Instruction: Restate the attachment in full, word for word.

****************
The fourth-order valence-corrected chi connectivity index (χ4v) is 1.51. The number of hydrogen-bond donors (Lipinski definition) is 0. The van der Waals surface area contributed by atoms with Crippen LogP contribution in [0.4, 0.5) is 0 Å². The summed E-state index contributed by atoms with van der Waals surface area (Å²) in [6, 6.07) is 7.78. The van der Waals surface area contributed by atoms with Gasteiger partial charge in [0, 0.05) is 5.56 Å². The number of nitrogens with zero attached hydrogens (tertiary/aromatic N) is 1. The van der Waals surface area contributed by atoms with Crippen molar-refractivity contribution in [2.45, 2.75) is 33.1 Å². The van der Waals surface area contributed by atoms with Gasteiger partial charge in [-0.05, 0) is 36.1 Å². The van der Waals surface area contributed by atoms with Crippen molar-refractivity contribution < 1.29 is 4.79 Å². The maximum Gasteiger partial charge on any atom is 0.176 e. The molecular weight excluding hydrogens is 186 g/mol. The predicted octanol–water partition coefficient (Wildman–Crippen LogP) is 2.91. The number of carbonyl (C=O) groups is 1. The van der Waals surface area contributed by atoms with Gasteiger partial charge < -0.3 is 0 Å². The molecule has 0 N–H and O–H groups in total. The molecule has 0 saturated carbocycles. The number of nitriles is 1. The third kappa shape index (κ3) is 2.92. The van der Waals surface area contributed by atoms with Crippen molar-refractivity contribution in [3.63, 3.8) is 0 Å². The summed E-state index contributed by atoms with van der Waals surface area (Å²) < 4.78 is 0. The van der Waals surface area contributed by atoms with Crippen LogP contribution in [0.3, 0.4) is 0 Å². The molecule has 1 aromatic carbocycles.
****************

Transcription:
The fourth-order valence-corrected chi connectivity index (χ4v) is 1.51. The number of hydrogen-bond donors (Lipinski definition) is 0. The van der Waals surface area contributed by atoms with Crippen LogP contribution in [0.4, 0.5) is 0 Å². The summed E-state index contributed by atoms with van der Waals surface area (Å²) in [6, 6.07) is 7.78. The van der Waals surface area contributed by atoms with Gasteiger partial charge in [0, 0.05) is 5.56 Å². The number of nitrogens with zero attached hydrogens (tertiary/aromatic N) is 1. The van der Waals surface area contributed by atoms with Crippen molar-refractivity contribution in [2.45, 2.75) is 33.1 Å². The van der Waals surface area contributed by atoms with Gasteiger partial charge in [-0.05, 0) is 36.1 Å². The van der Waals surface area contributed by atoms with Crippen molar-refractivity contribution < 1.29 is 4.79 Å². The maximum Gasteiger partial charge on any atom is 0.176 e. The molecular weight excluding hydrogens is 186 g/mol. The predicted octanol–water partition coefficient (Wildman–Crippen LogP) is 2.91. The number of carbonyl (C=O) groups is 1. The van der Waals surface area contributed by atoms with Gasteiger partial charge < -0.3 is 0 Å². The molecule has 0 N–H and O–H groups in total. The molecule has 0 saturated carbocycles. The number of nitriles is 1. The third kappa shape index (κ3) is 2.92. The van der Waals surface area contributed by atoms with Crippen molar-refractivity contribution in [3.63, 3.8) is 0 Å². The summed E-state index contributed by atoms with van der Waals surface area (Å²) < 4.78 is 0. The van der Waals surface area contributed by atoms with Crippen LogP contribution in [0.3, 0.4) is 0 Å². The molecule has 1 aromatic carbocycles.